Thursday morning news: June 28, 2018


Immigration vote » Another immigration bill has fallen flat in the House.  

AUDIO: On this vote, the ayes are 121. The nays are 301. The bill is not passed.

The legislation was a compromise between G-O-P conservatives and moderates. It was aimed at preventing family separations at the border when immigrants illegally enter the country while also strengthening border enforcement.

But House leaders weren’t able to win over enough conservatives. And Democrats were united against it.

House Majority Whip Steve Scalise says he doesn’t see a path to come together with Democrats on immigration.

SCALISE: What the Democrats want is amnesty and open borders, and that’s really what it’s come down to. And they don’t want to build the wall.

But election year politics has lawmakers on both sides of the aisle digging in their heels. Nearly half of all Republicans voted no on the House bill Wednesday.  

The result was not a surprise to GOP leaders who have been quietly working on a bill focused narrowly on preventing family separations.


Russia/US agreement on Trump/Putin meeting » Russian state media reports that the Kremlin and the White House have agreed on a time and place for a summit between Russian President Vladimir Putin and President Trump. This will be the first time the two leaders will have met at length since President Trump took office. And Trump said Wednesday when they do meet, he expects to cover a lot of ground.

TRUMP: I think we’ll be talking about Syria. I think we’ll be talking about Ukraine. I think we’ll be talking about many other subjects, and we’ll see what happens. 

National Security Adviser John Bolton spoke with Putin in Moscow on Wednesday, laying the groundwork for a meeting between the two presidents. Bolton told reporters …

BOLTON: Even in earlier days when our countries had differences our leaders and their advisers met, and I think that was good for both countries, good for stability in the world, and President Trump feels very strongly on that subject.

The White House is expected to announce details of the Trump-Putin summit today.


Officer charged in shooting of black teen » Prosecutors in Pittsburgh have charged a white police officer with criminal homicide in the shooting death of an unarmed African-American teenager.

Officer Michael Rosfeld is charged with shooting 17-year-old Antwon Rose Jr. in the back as he fled from a traffic stop. On Wednesday, Allegheny County District Attorney Stephen Zappala outlined the charges against Rosfeld.

ZAPPALA: One kind of criminal homicide: The evidence supports third-degree murder, there’s no doubt about that in my mind. Manslaughter, voluntary manslaughter, involuntary manslaughter. But we think we should have the right to argue murder in the first degree.

Rose did not have a gun, but Rosfeld initially told investigators he thought he saw something that resembled one when the teen turned back toward him as he ran. In a second interview with investigators, Rosfeld said he did not see a gun. The 30-year-old officer had only been on the job for a few weeks before the June 19th encounter with Rose and took his oath of office just hours before the shooting.


Alex Fields indicted » The Justice Department has filed federal hate crimes charges against Alex Fields. He’s the man accused of plowing a car into a crowd of people who were protesting a white nationalist rally last summer in Charlottesville, Virginia. The attack left one person dead and several injured.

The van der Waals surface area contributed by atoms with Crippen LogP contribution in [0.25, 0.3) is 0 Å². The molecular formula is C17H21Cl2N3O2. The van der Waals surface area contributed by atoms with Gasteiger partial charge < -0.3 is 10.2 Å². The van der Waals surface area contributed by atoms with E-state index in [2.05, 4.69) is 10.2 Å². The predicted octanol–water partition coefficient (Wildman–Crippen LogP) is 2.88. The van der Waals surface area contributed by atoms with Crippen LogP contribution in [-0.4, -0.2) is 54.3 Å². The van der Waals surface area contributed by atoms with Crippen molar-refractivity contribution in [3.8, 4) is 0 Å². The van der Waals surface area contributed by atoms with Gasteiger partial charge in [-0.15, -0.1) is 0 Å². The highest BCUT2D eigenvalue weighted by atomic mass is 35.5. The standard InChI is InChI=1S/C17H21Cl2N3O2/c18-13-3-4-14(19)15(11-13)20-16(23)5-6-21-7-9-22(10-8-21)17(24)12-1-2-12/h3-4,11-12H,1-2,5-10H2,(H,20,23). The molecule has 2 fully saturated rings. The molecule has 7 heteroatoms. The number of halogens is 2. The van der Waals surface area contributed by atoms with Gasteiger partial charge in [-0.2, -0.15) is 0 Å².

U.S. Attorney Thomas Cullen said the indictment returned Wednesday charges Fields with 30 separate civil rights violations. And he said Field’s social media entries allegedly show a troubling pattern.

CULLEN: Among other things, his white supremacist, his support for the social and racial policies of Adolf Hitler and Nazi Germany, including the the Holocaust, and his support for violence against African-Americans. 

Fields also faces several state counts, including murder. The rally was organized to protest the removal of a statue of confederate soldier Robert E. Lee from a park.


Afrin car bomb » Two car bomb explosions in Syria have killed at least six people and wounded 20 others. WORLD Radio’s Paul Butler has more.

PAUL BUTLER, REPORTER: The bombs went off in Afrin, Syria, in an area manned by Turkish troops and Syrian opposition fighters.

Turkey’s state-run news agency reported the first explosion happened on a busy street in Afrin, the second bomb detonated a short time later on a different street.

A group called the Afrin Falcons, which is affiliated with the Kurdish Workers Party, has reportedly claimed responsibility for the attack.  

The Turkish military and its allied Syrian forces took control of Afrin back in March, driving out the Kurdish militia. Turkey regards the Syrian Kurdish militia as a terror group with connections to Kurdish rebels fighting in Turkey.

Reporting for WORLD Radio, I’m Paul Butler.


I’m Kent Covington. Up next: Mary will break down the latest Supreme Court ruling. This is The World and Everything in It.


(AP Photo/J. Scott Applewhite) Speaker of the House Paul Ryan, R-Wis., joined by House Majority Whip Steve Scalise, R-La., left, and House Ways and Means Committee Chairman Kevin Brady, R-Texas, talks following a closed-door conference with fellow Republicans at the Capitol in Washington, Wednesday, June 20, 2018.

WORLD Radio transcripts are created on a rush deadline. This text may not be in its final form and may be updated or revised in the future. Accuracy and availability may vary. The authoritative record of WORLD Radio programming is the audio record.

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